Choices about character and viewpoint were also differences I had to navigate. No longer did I have the luxury of several major characters and a supporting cast of minor characters. A novella generally had one or two main characters, and the supporting cast members had to be few and have a darn good reason to be in an 82-page plot. I discovered that rarely did novellas have more than one viewpoint while a novel might have several. Again, it was condense, condense, condense.

The conflict in a novella had to be recognizable early and then continue as the focus of the plot. I didn’t have the luxury of side problems or minor conflicts. The pace of the conflict had to be fast, so complications occurred very quickly. The number of complications determined how long the novella would be. In The Locket, the investigation of the cold case was primary, but TJ Sweeney’s strong identification with the victim provided a roller coaster to complicate the plot and further develop my detective’s character and backstory.

Revision was another consideration when changing from novels to novellas. Unlike the luxurious, rambling pace of a novel, a novella had to be streamlined. I had to be merciless when it came to cutting unnecessary words and too much description. And I was.

What resulted was The Locket: From the Casebook of TJ Sweeney. It was a delightful ride after plodding through an 80,000-word novel. This is the short summary.

The Big Band Era—Dancing on the Rooftop—Romance in the Air—And Murder in the Shadows. After solving a double homicide in the hot Midwest summer, TJ Sweeney isn’t given long to rest. A construction crew has found human bones while digging a building foundation on the outskirts of Endurance. Sweeney’s investigation soon concludes this was a murder victim, but from many decades earlier. Trying to identify the remains and put a name to the killer takes the detective through a maze of dead ends and openings, twists and turns. And then it becomes personal…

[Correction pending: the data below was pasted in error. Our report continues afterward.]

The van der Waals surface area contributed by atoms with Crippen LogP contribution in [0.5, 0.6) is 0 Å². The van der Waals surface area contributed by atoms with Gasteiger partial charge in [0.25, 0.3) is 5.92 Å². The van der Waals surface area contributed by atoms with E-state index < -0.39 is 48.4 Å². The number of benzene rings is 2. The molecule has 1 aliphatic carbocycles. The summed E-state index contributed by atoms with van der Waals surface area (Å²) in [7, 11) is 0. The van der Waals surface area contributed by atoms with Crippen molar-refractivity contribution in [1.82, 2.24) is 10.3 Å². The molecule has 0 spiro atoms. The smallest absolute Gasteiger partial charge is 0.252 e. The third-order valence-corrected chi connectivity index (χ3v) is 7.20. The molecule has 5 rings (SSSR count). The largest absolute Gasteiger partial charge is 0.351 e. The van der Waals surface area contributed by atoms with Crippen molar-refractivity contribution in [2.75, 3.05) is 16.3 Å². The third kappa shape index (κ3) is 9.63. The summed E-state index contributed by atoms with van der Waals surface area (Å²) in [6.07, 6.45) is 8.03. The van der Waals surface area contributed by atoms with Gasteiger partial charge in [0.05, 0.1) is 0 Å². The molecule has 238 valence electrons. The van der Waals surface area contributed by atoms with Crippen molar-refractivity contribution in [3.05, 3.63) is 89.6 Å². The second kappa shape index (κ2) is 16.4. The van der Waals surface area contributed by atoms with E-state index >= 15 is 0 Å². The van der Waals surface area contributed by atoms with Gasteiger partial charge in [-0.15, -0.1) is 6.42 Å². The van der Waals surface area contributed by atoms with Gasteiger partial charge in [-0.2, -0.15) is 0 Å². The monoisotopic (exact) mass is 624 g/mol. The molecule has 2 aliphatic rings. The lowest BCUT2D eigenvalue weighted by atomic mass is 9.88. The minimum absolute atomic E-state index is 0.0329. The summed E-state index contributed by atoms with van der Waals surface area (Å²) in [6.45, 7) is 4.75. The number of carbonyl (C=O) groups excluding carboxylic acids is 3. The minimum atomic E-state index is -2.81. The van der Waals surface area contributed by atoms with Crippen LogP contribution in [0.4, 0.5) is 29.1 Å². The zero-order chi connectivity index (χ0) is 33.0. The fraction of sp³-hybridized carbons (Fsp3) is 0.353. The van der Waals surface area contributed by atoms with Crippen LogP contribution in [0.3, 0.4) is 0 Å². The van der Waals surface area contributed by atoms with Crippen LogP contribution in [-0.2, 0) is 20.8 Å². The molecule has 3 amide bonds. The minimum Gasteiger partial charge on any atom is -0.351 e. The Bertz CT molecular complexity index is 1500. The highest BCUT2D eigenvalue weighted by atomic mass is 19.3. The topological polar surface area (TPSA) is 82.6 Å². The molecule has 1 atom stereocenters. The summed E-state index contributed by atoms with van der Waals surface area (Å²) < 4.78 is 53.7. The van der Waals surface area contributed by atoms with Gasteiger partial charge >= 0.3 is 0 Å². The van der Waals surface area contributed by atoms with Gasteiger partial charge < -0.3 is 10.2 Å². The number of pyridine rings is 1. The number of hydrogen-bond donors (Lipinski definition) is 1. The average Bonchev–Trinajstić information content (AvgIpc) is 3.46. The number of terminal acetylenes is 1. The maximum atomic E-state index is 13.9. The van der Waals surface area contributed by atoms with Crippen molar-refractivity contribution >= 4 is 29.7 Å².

13 comments:

Kait said...

Now I need to read The Locket!

Excellent and concise comparison. Writing shorter is so hard.

Jim Jackson said...

My general preference is to write novels, but I have thoroughly enjoyed writing the two novellas that are part of the Seamus McCree series.

Margaret S. Hamilton said...

Looking forward to your novellas!

Barbara Monajem said...

I love writing novellas! Early in my romance-writing career, I wrote several very short (as few as 15K words) novellas for Harlequin. It wasn't easy to write a convincing love story in so few words, but it was fun and challenging. Your advice is spot on. The writing must be tighter, the characters fewer, and there should be one plot -- although I managed to slip in one subplot a couple of times. I still write at least one novella a year, but now I allow myself to go to about 30K words.

I also love reading novellas. Sometimes I'm impatient for a quick resolution, and a novella delivers that. I downloaded The Locket and hope to relax with it tonight. :)

Susan said...

Thanks, Kait. If I ever get some time between writing novels, I will get back to novellas.

Susan said...

Hi, Jim, and I enjoyed reading your novellas.

Susan said...

Thanks, Margaret

Susan said...

Thanks, Barbara. Your plan sounds like a good one. Maybe I'll have to rethink my schedule and slip a novella in between novels. Hmmm. Hope you enjoy my detective.

Kait said...

Hi Susan, Okay, now I'm torn. I like your novels too much to want you to take time off between them!

Vicki Batman, sassy writer said...

I cut my writing teeth on short stories for Woman's World-only 800 words. Boy, does that determine what is important. I still prefer to write short, mostly 17,000 words.

Susan said...

Oh, my gosh. 800 words! I don't know how you did that. I noticed, when I was teaching, that everyone liked a particular grade level. You'd never get me to teach junior high or middle school, but some of my more saintly friends loved it. So I guess it's that way about writing too. You find your niche. I still think I'll write another novella or two. 17,000 words is really a tough test too.

Susan said...

Kait, Thank you. Working on another novel now. Susan

KM Rockwood said...

There's room for fiction in all lengths! I especially enjoy meeting old favorites from novels in briefer works.